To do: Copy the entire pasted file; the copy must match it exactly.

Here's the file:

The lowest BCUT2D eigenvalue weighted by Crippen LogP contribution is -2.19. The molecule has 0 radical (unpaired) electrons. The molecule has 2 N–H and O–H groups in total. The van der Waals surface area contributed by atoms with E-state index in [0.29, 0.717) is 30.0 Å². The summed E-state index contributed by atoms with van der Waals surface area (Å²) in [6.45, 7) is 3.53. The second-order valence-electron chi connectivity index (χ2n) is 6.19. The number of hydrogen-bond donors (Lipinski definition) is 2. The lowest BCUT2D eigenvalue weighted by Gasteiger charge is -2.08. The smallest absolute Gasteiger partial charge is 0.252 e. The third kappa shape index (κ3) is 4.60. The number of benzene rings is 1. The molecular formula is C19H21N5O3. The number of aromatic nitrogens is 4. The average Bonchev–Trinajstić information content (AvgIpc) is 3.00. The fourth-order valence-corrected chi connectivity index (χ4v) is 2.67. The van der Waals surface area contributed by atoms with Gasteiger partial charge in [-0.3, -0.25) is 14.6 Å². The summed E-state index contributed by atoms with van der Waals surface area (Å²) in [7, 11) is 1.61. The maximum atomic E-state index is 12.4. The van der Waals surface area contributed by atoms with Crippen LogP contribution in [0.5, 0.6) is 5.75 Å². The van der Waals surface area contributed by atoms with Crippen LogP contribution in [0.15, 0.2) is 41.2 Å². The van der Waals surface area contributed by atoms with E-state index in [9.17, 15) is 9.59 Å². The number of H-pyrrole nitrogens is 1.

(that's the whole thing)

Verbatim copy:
The lowest BCUT2D eigenvalue weighted by Crippen LogP contribution is -2.19. The molecule has 0 radical (unpaired) electrons. The molecule has 2 N–H and O–H groups in total. The van der Waals surface area contributed by atoms with E-state index in [0.29, 0.717) is 30.0 Å². The summed E-state index contributed by atoms with van der Waals surface area (Å²) in [6.45, 7) is 3.53. The second-order valence-electron chi connectivity index (χ2n) is 6.19. The number of hydrogen-bond donors (Lipinski definition) is 2. The lowest BCUT2D eigenvalue weighted by Gasteiger charge is -2.08. The smallest absolute Gasteiger partial charge is 0.252 e. The third kappa shape index (κ3) is 4.60. The number of benzene rings is 1. The molecular formula is C19H21N5O3. The number of aromatic nitrogens is 4. The average Bonchev–Trinajstić information content (AvgIpc) is 3.00. The fourth-order valence-corrected chi connectivity index (χ4v) is 2.67. The van der Waals surface area contributed by atoms with Gasteiger partial charge in [-0.3, -0.25) is 14.6 Å². The summed E-state index contributed by atoms with van der Waals surface area (Å²) in [7, 11) is 1.61. The maximum atomic E-state index is 12.4. The van der Waals surface area contributed by atoms with Crippen LogP contribution in [0.5, 0.6) is 5.75 Å². The van der Waals surface area contributed by atoms with Crippen LogP contribution in [0.15, 0.2) is 41.2 Å². The van der Waals surface area contributed by atoms with E-state index in [9.17, 15) is 9.59 Å². The number of H-pyrrole nitrogens is 1.